““Bigfoot isn’t claimed to be encountered in desert areas?”

    I answered:

    “Um, yeah. (Saaaaay. You DIDN’T read that link, did you?) Along or near waterways, always.”

    [Translation: YES there are desert sightings. Always near water, indicating that the animals use watercourses as travel routes to get from one well-watered area to another.]

    Then you said: “Unfortunately, you’re wearing your experience on your sleeve by saying that bigfoot hasn’t been reported in desert areas. Three words- read the sightings.”

    I agree, man. DO it. But SLOW DOWN. Then I won’t have to repeat myself.

    At least I’m slowly making a convert. Man, they’re right. Missionary work is TOUGH. :-D

  70. mystery_man responds:

    Kitakaze- I have lived in Japan for 11 years. My wife and extended family are also Japanese too. Interesting about your name. I won’t keep this off topic too much, just interesting to see someone in similar circumstances to me. oh and by the way 私も東京に住んでいる。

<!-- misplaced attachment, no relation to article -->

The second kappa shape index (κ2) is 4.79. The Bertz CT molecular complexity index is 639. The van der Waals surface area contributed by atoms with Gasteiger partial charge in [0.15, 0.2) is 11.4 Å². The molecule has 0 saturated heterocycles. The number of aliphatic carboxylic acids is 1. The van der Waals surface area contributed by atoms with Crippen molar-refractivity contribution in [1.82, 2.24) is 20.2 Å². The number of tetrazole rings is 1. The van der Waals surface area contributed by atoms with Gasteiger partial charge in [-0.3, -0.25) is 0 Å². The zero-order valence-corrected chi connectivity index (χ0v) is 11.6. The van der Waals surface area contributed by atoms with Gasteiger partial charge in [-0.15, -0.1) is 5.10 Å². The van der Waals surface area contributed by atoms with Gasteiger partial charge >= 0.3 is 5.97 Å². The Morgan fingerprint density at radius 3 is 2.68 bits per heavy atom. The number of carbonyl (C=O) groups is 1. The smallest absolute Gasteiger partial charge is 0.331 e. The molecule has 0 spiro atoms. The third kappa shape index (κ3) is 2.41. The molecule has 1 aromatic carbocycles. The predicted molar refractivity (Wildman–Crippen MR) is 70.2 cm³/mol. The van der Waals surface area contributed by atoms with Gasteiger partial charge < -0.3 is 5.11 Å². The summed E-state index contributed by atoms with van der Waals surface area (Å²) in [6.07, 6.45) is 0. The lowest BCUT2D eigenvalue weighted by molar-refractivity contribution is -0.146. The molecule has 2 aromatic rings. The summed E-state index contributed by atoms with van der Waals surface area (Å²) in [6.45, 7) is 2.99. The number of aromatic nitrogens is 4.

71. kitakaze responds:

    DWA: I’ll get to the rest of you post a little later this evening as I’m short for time now but I wanted to apologize about my blunder concerning Van Isle wolverines. I should be doubly embarrassed as I now distinctly remember making the exact same mistake some time ago at the JREF. I’m sorry.

    Now, as for sightings as evidence, I long argued at the JREF that they should be considered but the simple fact is that without corroborating evidence they will never singularily or as a whole rise to the level of reliable evidence. It’s hard for many not to look at people like Dr. Matthew Johnson’s claimed encounter and not find it credible but one really needs to take careful heed of the circumstances surrounding such claims. What do you think of the current state of the BFRO’s database?